- Phoenix: Love Like a Sunset
Kings of Convenience: Declaration of Dependence
If I have to wait five years for every Kings of Convenience album, only to discover with each release that the duo basically refuses to develop their sound beyond that of their debut, 1999's Quiet is the New Loud... well, that's actually totally okay with me. With their third record, Kings of Convenience have turned in something about as surprising as Thanksgiving dinner. And I don't really have a problem with that; I'll take Erland Oye and Eirik Glambek Boe's eerily similar harmonizing voices and simply strummed acoustic guitars about as readily as I'll take a turkey breast and mashed potatoes. The first half of Declaration in particular—"Mrs. Cold," "Me in You," "Boat Behind"—is as good as the best material on either of their other albums. As of now I still find myself distracted by the time I get to the album's second half; the songs get quieter, darker, and a little less distinct. But the first half is so enjoyable that I continue to return to the record in hopes that the later songs' pleasures will reveal themselves in time.
(I'll be the first to note the vaguely positive reaction to this record vs the vaguely negative reaction to Wolfgang Amadeus Phoenix, despite that I feel both records have incredibly strong first halves and somewhat indistinct second halves... I think it comes back to that idea of "hinting at escalation"; Phoenix points toward a more varied record and then backs away, while the Kings of Convenience rather staunchly remain in a single musical domain. Heck, you might even say they spell it out in their album title.)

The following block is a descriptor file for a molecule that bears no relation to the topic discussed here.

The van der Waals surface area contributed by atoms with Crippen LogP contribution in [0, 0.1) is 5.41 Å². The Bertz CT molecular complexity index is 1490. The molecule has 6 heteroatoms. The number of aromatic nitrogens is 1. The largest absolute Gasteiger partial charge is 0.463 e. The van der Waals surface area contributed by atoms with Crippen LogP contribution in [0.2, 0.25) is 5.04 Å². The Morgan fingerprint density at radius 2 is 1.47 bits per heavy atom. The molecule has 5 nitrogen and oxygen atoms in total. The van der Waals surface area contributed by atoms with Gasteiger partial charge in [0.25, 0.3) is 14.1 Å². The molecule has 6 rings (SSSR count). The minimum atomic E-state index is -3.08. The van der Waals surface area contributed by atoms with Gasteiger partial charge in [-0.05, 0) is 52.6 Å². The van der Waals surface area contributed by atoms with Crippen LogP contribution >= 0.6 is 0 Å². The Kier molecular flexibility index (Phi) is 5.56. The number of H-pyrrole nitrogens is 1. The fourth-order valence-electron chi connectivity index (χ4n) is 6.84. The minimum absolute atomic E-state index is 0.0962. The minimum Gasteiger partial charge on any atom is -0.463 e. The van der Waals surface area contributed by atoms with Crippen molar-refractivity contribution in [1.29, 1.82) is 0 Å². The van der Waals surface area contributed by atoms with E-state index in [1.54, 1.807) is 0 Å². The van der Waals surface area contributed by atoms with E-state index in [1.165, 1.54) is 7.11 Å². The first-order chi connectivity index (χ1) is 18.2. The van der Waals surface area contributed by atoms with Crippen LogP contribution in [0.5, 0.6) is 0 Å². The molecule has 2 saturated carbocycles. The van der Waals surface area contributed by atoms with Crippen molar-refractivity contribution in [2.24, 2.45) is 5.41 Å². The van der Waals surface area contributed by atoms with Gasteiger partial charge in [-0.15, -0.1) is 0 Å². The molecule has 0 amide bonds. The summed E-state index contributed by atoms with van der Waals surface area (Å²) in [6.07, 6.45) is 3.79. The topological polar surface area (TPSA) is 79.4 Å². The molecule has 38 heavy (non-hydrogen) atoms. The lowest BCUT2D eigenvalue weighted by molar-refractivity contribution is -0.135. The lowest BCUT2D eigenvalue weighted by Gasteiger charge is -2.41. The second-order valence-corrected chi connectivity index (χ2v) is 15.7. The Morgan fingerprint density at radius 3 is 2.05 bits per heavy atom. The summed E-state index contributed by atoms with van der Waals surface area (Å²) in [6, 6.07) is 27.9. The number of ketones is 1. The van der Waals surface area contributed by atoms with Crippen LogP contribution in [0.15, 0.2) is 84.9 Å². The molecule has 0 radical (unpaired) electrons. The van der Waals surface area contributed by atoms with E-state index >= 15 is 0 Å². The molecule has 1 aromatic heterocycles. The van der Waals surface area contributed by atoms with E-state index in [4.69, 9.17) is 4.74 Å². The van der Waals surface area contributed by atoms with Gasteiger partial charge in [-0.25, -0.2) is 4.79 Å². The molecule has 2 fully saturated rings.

- Kings of Convenience: Boat Behind
The Fiery Furnaces: I'm Going Away
Had I segmented this quarter's haul into my usual best/rest categories, I'm Going Away might have been the only record to wind up on the "rest" side of things. There are other records here that are more predictable than the Fiery Furnaces' latest, but that's not the same as saying they're more disappointing. I give this band a lot of credit for refusing to stagnate, to constantly needle their audience; but with their premeditated irritation comes the risk that fans (or I, at least) won't always want to stay on board. Widow City, their last album and my first exposure them, is one of my favorite albums of recent years—it's confrontational, idiosyncratic, funny, and smart. I'm Going Away is all of those things as well, just less fun to listen to. The new record depends more on piano, less on guitar; more on blues progressions, less on the proggy compositions that fired up so much of Widow City. That's not to say I'm Going Away is without its merits—songs like "Even in the Rain" still burrow into my head whether I want them to or not—it's just not, overall, quite the flavor I was hoping to taste.